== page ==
Stephanie Weber of Pickle Things has lived in Portland for the past five years. In her own words, ‘I love it here. Of all of the places that I have lived, I feel the most at home here. I like that it is so beautiful, has a great neighborhood/community feel, progressive and eco conscience and has fabulous restaurants.’ She lives with a dog, birds, fish and soon a cat and roommates who actually own all the animals. A self-described independent, perfectionist who cannot sit still, Stephanie loves fabric (specifically vintage patterns), cool glass jars, 70s embroidered wall hangings, screwball comedies from the 30s-40s, macaroni and cheese, vegetable gardens and rain. Don’t miss Stephanie’s shop and her blog.
Please welcome the newest contributor to Try Handmade: Rebecca Hadfield! Every week she will be bringing you eco-goodness with her column “Going Green.”
Please stop by the comments section after reading her first post and make her feel welcome!
With the rapid advance of technology, the electronics manufacturing industry is disposing of its obsolete parts at an alarming rate, making e-waste a concern to both the industry itself, as well as the public. By diverting unused computer and electronics components from the landfill and into our jewelry boxes, crafters such as Ruth Smith are leading the eco-crafting brigade.
As soon as Erika gave me the go-ahead to write the “Going Green” column on Try Handmade, I knew my first piece would be about Ruth Smith of PeriwinkleDzyns. Not only is Ruth a friend of mine, she is an an amazing crafter whose work is innovative, clever, and eco-friendly. Her beyond-cool jewelry appeals to such a broad audience – from the geeks to the chic. “Initially, I expected it to only appeal to geeks. You know, IT workers like myself; gamers, computer nerds and such”, says Ruth.
Hitomi Kimura is the designer and screen printer of kalla Design, textile and surface design studio based in Ibaraki, Japan.
In 2007, after studying graphic design and working for a publisher in London, England, Hitomi started her own small business in Japan, selling her screen printed matters.
All the printed products are hand screen printed with water-based eco-friendly inks and then some of them are carefully machine sewed by the designer herself.
Many natural soaps take advantage of herbal ingredients for fragrance and medicinal properties. Some herb and plants are believed to heal or soothe a number of skin ailments without the use of chemicals. Three worth mentioning are tea tree, lavender and calendula.
Tea tree essential oil, which has antiseptic and anti-fungal properties, also smells great. It can be used alone, or combined with other ingredients in soaps that are friendly to irritable or acne-prone skin.
Lavender has been traditionally used in aromatherapy and bath and body products for everything from potpourri to candles to soaps and creams. It is also believed to be calming and helpful to those suffering from headaches and depression.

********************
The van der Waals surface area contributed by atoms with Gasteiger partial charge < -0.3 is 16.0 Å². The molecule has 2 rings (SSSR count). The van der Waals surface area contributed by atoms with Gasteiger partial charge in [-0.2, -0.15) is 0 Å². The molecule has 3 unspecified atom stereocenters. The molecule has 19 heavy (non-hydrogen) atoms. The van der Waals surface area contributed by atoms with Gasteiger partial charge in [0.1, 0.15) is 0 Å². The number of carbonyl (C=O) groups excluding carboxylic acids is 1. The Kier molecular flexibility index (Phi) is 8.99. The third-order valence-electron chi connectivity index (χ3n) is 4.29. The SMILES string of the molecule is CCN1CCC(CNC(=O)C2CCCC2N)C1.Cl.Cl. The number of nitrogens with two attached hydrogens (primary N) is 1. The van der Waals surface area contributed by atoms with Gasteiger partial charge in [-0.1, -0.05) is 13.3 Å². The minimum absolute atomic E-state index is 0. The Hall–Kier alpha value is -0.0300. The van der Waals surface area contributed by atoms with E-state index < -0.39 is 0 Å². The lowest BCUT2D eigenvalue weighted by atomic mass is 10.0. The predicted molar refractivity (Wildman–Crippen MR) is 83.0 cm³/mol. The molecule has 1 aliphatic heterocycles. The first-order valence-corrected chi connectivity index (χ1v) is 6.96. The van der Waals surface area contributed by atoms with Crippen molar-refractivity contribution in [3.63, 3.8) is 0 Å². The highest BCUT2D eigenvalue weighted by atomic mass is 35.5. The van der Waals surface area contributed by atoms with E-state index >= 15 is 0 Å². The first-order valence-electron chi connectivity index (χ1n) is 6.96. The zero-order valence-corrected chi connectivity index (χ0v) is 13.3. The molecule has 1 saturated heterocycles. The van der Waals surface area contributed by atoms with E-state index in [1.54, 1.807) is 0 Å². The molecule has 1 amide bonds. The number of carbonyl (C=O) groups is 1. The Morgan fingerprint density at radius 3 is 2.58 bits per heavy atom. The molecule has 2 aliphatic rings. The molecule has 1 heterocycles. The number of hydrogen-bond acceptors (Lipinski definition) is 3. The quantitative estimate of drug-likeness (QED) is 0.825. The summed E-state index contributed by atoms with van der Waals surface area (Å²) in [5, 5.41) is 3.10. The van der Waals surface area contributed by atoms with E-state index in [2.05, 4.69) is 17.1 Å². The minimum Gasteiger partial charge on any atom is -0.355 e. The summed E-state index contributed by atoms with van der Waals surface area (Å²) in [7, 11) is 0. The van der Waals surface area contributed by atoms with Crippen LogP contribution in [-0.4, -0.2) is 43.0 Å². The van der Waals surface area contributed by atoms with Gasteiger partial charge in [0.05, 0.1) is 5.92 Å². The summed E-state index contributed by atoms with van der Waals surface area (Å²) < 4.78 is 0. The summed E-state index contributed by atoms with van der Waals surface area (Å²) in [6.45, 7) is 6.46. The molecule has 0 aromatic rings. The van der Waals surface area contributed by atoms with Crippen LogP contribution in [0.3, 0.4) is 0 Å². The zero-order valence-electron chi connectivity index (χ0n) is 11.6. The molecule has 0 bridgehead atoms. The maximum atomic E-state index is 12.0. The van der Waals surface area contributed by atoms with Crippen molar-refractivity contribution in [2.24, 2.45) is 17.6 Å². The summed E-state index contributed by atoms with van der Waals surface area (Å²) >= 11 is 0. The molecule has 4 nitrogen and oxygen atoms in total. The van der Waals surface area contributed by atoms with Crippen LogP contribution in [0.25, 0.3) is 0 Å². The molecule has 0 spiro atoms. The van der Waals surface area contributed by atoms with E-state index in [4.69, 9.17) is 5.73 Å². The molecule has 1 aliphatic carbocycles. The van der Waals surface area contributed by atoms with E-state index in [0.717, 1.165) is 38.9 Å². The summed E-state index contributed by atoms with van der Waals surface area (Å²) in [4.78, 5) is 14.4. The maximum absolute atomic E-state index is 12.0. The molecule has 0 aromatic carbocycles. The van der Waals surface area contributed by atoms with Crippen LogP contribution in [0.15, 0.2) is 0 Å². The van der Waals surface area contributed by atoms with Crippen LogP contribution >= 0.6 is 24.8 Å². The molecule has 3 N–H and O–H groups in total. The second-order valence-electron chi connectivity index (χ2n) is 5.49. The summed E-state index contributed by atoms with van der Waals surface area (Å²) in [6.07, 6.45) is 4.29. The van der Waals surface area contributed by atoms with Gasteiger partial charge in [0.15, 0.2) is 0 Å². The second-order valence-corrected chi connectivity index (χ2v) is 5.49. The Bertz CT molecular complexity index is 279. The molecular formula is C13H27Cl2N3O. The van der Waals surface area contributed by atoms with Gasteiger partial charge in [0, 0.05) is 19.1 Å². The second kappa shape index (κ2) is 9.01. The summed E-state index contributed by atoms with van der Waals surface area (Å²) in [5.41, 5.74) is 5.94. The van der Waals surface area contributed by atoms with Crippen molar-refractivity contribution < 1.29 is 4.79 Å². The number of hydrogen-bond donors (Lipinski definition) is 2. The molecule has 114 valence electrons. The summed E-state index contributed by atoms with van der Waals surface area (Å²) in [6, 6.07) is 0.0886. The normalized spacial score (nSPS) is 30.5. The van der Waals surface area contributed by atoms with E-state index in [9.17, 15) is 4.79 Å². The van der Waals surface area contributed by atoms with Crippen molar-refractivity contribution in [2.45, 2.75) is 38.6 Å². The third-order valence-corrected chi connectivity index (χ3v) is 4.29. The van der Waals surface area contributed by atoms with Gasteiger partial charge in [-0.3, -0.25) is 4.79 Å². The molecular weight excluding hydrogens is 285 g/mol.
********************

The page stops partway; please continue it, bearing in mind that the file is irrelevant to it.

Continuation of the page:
Calendula comes from the marigold plant. It promotes skin healing and repair. And it is known for its anti-inflammatory properties.
Of the herbs mentioned above, I find calendula to be the most soothing and gentle. Tea tree fragrance is my favorite in the morning for its energetic scent, or at the end of a hot day – especially if sunscreen needs to be removed.
During the summertime I am able to enjoy fresh lavender. I am fortunate to have a large, healthy lavender plant. So I dry the lavender and make the oil myself, then use it as a moisturizer all winter. In soap, it’s a great fragrance to hand over to sweaty children. They smell better almost immediately.
Dr. Flowers’ store has a great variety of natural soaps. They smell wonderful and arrived promptly, wrapped in embroidered cotton sleeves. The soaps have a wavy cut, which makes them pretty to look at and shows off the herbs within. And I appreciate the eco-friendly packaging.
My order from Dr. Flowers also included small heart shaped soaps, that look nice in the bathroom. And they are very appropriate to have this time of year with Valentine’s Day coming up.
So, you’ve taken a pledge to give only handmade gifts this Christmas. Your ornaments and decorations are all one-of-a-kind creations gathered from the local craft fair and visitors to your home are going to be treated to local artisan cheeses and breads before being sent home with homemade fudge and gingerbread from your own kitchen. It sounds like you’ve got the bases covered…but you’re not planning to use boring old store-bought wrapping paper, are you? Of course you’re not!
I have always been a proponent of the fabric gift bag. Not only do they look so cute under the Christmas tree, they are almost infinitely reusable. Considering the cost (and waste!) of paper wrapping and plastic ribbon, fabric bags will pay for themselves within just a couple uses. These colourful, reversible gift bags by Pidoodle are doubly-good for the environment because the fabric used to create them was repurposed from thrifted garments. A dedicated thriftier and “fickle crafter”, Carissa seeks out used (and sometimes damaged) pieces at charity shops and gives them a second life by dying, silk-screening and sewing them into gift bags. She even includes a piece of tulle to replace expensive and fragile tissue paper. How clever!